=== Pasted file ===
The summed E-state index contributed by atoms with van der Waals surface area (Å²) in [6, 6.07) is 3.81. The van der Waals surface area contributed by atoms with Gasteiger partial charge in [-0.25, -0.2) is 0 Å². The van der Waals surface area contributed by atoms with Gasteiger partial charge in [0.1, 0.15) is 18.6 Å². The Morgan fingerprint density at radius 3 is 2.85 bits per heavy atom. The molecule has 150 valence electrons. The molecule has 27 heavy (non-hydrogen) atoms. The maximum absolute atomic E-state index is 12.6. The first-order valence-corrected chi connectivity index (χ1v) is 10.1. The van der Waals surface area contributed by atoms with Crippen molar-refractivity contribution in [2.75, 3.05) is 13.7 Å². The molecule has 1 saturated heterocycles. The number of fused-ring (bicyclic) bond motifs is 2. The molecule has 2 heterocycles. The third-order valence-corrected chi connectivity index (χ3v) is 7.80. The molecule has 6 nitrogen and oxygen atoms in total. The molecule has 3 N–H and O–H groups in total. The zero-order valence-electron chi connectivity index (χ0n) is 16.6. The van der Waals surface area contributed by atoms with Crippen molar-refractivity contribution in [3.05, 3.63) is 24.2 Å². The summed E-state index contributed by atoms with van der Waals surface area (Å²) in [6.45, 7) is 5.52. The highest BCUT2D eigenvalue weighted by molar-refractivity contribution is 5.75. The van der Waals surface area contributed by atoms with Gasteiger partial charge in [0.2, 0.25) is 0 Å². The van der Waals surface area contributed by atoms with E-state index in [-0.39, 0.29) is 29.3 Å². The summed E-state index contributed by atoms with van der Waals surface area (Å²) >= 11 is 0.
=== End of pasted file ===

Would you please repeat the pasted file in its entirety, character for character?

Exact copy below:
The summed E-state index contributed by atoms with van der Waals surface area (Å²) in [6, 6.07) is 3.81. The van der Waals surface area contributed by atoms with Gasteiger partial charge in [-0.25, -0.2) is 0 Å². The van der Waals surface area contributed by atoms with Gasteiger partial charge in [0.1, 0.15) is 18.6 Å². The Morgan fingerprint density at radius 3 is 2.85 bits per heavy atom. The molecule has 150 valence electrons. The molecule has 27 heavy (non-hydrogen) atoms. The maximum absolute atomic E-state index is 12.6. The first-order valence-corrected chi connectivity index (χ1v) is 10.1. The van der Waals surface area contributed by atoms with Crippen molar-refractivity contribution in [2.75, 3.05) is 13.7 Å². The molecule has 1 saturated heterocycles. The number of fused-ring (bicyclic) bond motifs is 2. The molecule has 2 heterocycles. The third-order valence-corrected chi connectivity index (χ3v) is 7.80. The molecule has 6 nitrogen and oxygen atoms in total. The molecule has 3 N–H and O–H groups in total. The zero-order valence-electron chi connectivity index (χ0n) is 16.6. The van der Waals surface area contributed by atoms with Crippen molar-refractivity contribution in [3.05, 3.63) is 24.2 Å². The summed E-state index contributed by atoms with van der Waals surface area (Å²) in [6.45, 7) is 5.52. The highest BCUT2D eigenvalue weighted by molar-refractivity contribution is 5.75. The van der Waals surface area contributed by atoms with Gasteiger partial charge in [0.2, 0.25) is 0 Å². The van der Waals surface area contributed by atoms with E-state index in [-0.39, 0.29) is 29.3 Å². The summed E-state index contributed by atoms with van der Waals surface area (Å²) >= 11 is 0.